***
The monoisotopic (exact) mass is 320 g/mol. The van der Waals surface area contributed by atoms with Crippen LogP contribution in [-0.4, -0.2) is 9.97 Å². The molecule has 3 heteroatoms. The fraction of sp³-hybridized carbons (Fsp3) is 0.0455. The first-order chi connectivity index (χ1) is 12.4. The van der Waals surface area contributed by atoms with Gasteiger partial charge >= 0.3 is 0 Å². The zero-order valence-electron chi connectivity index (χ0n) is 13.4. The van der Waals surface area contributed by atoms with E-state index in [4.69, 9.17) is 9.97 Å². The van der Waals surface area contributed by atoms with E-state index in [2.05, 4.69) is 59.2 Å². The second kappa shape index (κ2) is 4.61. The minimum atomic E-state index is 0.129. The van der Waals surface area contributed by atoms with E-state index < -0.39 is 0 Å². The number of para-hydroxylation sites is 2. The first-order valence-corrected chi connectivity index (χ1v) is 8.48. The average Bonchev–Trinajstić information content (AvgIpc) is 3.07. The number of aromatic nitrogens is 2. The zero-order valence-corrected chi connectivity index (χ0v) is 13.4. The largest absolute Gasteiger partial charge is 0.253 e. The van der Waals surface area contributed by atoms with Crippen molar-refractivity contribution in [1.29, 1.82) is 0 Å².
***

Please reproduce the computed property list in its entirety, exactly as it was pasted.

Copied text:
The monoisotopic (exact) mass is 320 g/mol. The van der Waals surface area contributed by atoms with Crippen LogP contribution in [-0.4, -0.2) is 9.97 Å². The molecule has 3 heteroatoms. The fraction of sp³-hybridized carbons (Fsp3) is 0.0455. The first-order chi connectivity index (χ1) is 12.4. The van der Waals surface area contributed by atoms with Gasteiger partial charge >= 0.3 is 0 Å². The zero-order valence-electron chi connectivity index (χ0n) is 13.4. The van der Waals surface area contributed by atoms with E-state index in [4.69, 9.17) is 9.97 Å². The van der Waals surface area contributed by atoms with E-state index in [2.05, 4.69) is 59.2 Å². The second kappa shape index (κ2) is 4.61. The minimum atomic E-state index is 0.129. The van der Waals surface area contributed by atoms with E-state index < -0.39 is 0 Å². The number of para-hydroxylation sites is 2. The first-order valence-corrected chi connectivity index (χ1v) is 8.48. The average Bonchev–Trinajstić information content (AvgIpc) is 3.07. The number of aromatic nitrogens is 2. The zero-order valence-corrected chi connectivity index (χ0v) is 13.4. The largest absolute Gasteiger partial charge is 0.253 e. The van der Waals surface area contributed by atoms with Crippen molar-refractivity contribution in [1.29, 1.82) is 0 Å².